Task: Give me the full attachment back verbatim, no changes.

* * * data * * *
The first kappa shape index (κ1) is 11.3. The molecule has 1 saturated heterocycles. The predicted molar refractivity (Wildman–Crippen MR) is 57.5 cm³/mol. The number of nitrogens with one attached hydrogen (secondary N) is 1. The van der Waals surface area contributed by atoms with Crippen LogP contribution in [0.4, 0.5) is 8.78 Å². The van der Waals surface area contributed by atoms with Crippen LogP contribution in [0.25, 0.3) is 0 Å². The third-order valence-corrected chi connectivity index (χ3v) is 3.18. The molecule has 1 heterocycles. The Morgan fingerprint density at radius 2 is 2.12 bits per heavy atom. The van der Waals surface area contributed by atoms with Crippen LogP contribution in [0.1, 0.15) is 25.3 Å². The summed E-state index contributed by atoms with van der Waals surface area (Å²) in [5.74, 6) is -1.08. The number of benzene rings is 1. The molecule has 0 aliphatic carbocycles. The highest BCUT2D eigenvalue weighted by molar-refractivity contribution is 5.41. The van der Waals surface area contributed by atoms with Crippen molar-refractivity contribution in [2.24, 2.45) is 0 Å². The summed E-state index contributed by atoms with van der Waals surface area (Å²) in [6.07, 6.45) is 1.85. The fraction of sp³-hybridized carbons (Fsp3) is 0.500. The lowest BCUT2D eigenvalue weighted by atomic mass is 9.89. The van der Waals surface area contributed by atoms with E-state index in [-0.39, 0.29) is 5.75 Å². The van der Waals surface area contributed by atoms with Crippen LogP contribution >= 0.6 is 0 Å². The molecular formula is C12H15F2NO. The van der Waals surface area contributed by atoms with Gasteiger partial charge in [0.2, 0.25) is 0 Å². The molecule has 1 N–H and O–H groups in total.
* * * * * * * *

The first kappa shape index (κ1) is 11.3. The molecule has 1 saturated heterocycles. The predicted molar refractivity (Wildman–Crippen MR) is 57.5 cm³/mol. The number of nitrogens with one attached hydrogen (secondary N) is 1. The van der Waals surface area contributed by atoms with Crippen LogP contribution in [0.4, 0.5) is 8.78 Å². The van der Waals surface area contributed by atoms with Crippen LogP contribution in [0.25, 0.3) is 0 Å². The third-order valence-corrected chi connectivity index (χ3v) is 3.18. The molecule has 1 heterocycles. The Morgan fingerprint density at radius 2 is 2.12 bits per heavy atom. The van der Waals surface area contributed by atoms with Crippen LogP contribution in [0.1, 0.15) is 25.3 Å². The summed E-state index contributed by atoms with van der Waals surface area (Å²) in [5.74, 6) is -1.08. The number of benzene rings is 1. The molecule has 0 aliphatic carbocycles. The highest BCUT2D eigenvalue weighted by molar-refractivity contribution is 5.41. The van der Waals surface area contributed by atoms with Crippen molar-refractivity contribution in [2.24, 2.45) is 0 Å². The summed E-state index contributed by atoms with van der Waals surface area (Å²) in [6.07, 6.45) is 1.85. The fraction of sp³-hybridized carbons (Fsp3) is 0.500. The lowest BCUT2D eigenvalue weighted by atomic mass is 9.89. The van der Waals surface area contributed by atoms with E-state index in [-0.39, 0.29) is 5.75 Å². The van der Waals surface area contributed by atoms with Crippen LogP contribution >= 0.6 is 0 Å². The molecular formula is C12H15F2NO. The van der Waals surface area contributed by atoms with Gasteiger partial charge in [0.2, 0.25) is 0 Å². The molecule has 1 N–H and O–H groups in total.